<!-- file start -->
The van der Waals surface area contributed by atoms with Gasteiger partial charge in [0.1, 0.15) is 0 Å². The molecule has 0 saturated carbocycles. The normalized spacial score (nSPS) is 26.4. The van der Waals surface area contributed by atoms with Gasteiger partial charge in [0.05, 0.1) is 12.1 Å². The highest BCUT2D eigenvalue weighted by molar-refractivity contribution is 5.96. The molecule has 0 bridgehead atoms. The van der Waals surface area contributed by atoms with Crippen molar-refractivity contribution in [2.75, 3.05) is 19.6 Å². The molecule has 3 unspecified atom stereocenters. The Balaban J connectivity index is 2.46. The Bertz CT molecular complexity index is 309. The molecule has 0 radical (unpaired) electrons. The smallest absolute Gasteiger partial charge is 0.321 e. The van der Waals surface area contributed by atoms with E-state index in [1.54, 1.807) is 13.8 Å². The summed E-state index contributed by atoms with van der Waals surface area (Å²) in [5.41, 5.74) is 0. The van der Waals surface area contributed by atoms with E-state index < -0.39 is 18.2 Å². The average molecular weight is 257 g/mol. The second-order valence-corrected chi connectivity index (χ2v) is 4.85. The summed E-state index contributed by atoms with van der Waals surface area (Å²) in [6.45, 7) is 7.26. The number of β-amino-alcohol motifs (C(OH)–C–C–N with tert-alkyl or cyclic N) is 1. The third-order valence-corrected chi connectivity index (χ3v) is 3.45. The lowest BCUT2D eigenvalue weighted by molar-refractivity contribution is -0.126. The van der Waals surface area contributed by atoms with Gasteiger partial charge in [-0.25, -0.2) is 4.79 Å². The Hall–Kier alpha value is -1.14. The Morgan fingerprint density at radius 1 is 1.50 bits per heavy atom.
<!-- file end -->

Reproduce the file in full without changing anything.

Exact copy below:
The van der Waals surface area contributed by atoms with Gasteiger partial charge in [0.1, 0.15) is 0 Å². The molecule has 0 saturated carbocycles. The normalized spacial score (nSPS) is 26.4. The van der Waals surface area contributed by atoms with Gasteiger partial charge in [0.05, 0.1) is 12.1 Å². The highest BCUT2D eigenvalue weighted by molar-refractivity contribution is 5.96. The molecule has 0 bridgehead atoms. The van der Waals surface area contributed by atoms with Crippen molar-refractivity contribution in [2.75, 3.05) is 19.6 Å². The molecule has 3 unspecified atom stereocenters. The Balaban J connectivity index is 2.46. The Bertz CT molecular complexity index is 309. The molecule has 0 radical (unpaired) electrons. The smallest absolute Gasteiger partial charge is 0.321 e. The van der Waals surface area contributed by atoms with E-state index in [1.54, 1.807) is 13.8 Å². The summed E-state index contributed by atoms with van der Waals surface area (Å²) in [5.41, 5.74) is 0. The van der Waals surface area contributed by atoms with E-state index < -0.39 is 18.2 Å². The average molecular weight is 257 g/mol. The second-order valence-corrected chi connectivity index (χ2v) is 4.85. The summed E-state index contributed by atoms with van der Waals surface area (Å²) in [6.45, 7) is 7.26. The number of β-amino-alcohol motifs (C(OH)–C–C–N with tert-alkyl or cyclic N) is 1. The third-order valence-corrected chi connectivity index (χ3v) is 3.45. The lowest BCUT2D eigenvalue weighted by molar-refractivity contribution is -0.126. The van der Waals surface area contributed by atoms with Gasteiger partial charge in [-0.25, -0.2) is 4.79 Å². The Hall–Kier alpha value is -1.14. The Morgan fingerprint density at radius 1 is 1.50 bits per heavy atom.